While Tel Aviv’s nightlife has changed unrecognizably in the last two decades, one thing remains stable – the PAG gay club party night, which celebrates its 15th anniversary Friday in a 36-hour party with 18 DJs in the city’s Alphabet club. In addition to being the oldest night club in the city, the PAG is also the most radical, colorful and influential event in the city’s gay or straight nightlife.
The hip, raunchy rave was established in 2003 by Roy Raz and Eitan Tal, in a bid to offer an underground alternative to the existing FFF Shirazi gay party production, which was held weekly at the TLV club in the Tel Aviv Port.
“When we started we didn’t set out to change Tel Aviv’s nightlife at all, it’s just that there was only one place to go,” says Raz. “It was clear that if you’re gay you wear certain clothes and go to hear certain music. You had no other option.”
“I started it as private loft parties in my place in Florentine until it grew, exploded and wrecked my house,” says Tal.
Over the years they were joined by two young partners, Liel Bomberg and Tal Maman. Raz is an advertisement and video clip director, Tal is a fashion photographer, Bomberg is a graphic designer and Maman a musical content manager.
“We have our professions and our lives, but this we do for fun,” says Tal. “That’s why we don’t do this all week but stick to a once-a-month format.”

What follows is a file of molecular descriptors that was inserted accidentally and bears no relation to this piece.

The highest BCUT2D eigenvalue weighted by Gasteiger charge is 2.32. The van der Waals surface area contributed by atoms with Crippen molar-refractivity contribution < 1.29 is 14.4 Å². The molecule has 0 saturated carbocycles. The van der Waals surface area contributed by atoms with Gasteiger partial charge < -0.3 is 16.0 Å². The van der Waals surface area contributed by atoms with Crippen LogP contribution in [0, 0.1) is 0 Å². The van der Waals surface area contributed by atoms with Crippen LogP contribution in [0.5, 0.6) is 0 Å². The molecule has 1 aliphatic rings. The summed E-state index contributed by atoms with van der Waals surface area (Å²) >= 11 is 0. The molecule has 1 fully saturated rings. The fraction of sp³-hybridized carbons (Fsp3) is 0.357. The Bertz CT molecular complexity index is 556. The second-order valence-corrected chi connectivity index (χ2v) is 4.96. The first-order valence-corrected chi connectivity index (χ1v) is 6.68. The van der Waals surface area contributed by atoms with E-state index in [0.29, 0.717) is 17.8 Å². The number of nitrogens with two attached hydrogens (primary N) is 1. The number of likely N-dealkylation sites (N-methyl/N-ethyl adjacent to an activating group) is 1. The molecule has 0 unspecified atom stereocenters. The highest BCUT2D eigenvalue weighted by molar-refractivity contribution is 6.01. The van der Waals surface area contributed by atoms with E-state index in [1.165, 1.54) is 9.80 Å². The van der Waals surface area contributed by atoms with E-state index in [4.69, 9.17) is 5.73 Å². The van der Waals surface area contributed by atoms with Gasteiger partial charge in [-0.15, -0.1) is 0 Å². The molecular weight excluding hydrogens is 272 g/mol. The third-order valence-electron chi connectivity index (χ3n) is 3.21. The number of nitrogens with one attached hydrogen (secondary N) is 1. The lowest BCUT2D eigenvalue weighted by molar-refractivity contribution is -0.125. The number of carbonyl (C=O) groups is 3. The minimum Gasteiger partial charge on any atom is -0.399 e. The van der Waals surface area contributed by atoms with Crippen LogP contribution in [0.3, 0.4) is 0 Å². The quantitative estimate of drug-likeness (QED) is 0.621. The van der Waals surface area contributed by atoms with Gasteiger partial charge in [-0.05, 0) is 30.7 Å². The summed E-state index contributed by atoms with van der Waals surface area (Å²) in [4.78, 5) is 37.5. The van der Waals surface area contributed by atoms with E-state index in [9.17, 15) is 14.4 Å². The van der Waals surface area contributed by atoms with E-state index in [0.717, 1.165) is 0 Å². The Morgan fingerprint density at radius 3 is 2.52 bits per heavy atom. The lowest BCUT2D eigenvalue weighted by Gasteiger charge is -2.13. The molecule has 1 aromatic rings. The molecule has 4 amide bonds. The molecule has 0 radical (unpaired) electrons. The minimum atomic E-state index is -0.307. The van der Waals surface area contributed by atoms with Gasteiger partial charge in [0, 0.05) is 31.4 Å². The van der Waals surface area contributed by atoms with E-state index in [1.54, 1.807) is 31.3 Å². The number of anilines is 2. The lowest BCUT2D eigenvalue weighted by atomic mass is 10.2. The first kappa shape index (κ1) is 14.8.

Whoever knocks on PAG’s door unexpectedly on a Saturday morning may mistake it for a dark cellar in Berlin. The idea was born on Tal and Raz’s trip to London. “At the time there was a club night there called Nag Nag Nag,” says Tal. “There we realized what we want in a party.”
The party night’s main trademark is a Berlin-style sexual liberation and a permissive, circus-like atmosphere, with dozens of dancers, actors and accidental revelers in masks and specially designed costumes taking to the dance floors at a certain pre-determined time. What began with Shirazi’s vampire and hedonism nights in 58 Allenby Club continued with a 2000s twist and endless creativity.
“There are numbers I prepare in advance for 9 A.M., like a man in a rabbit costume distributing chocolate milk and a roll to people leaving the party,” says Tal. “At that stage the audience is like plasticine and you can imprint it with amazing things. It may surprise you to hear but we have quite a few straights performing with us.”
Asked if he isn’t afraid to cross the borders of good taste, he says: “Once, when we were in the Barzilay Club, someone came to the party naked with his penis between two rolls. Even when it’s sexual and almost without clothes it’s always with humor. The moment you inject humor into sexuality you neutralize the bad aspect and leave the fun.”
The sophistication in the night club’s artistic language is seen in recent years with the introduction of melancholic atmospherics and ‘90s rave and acid culture.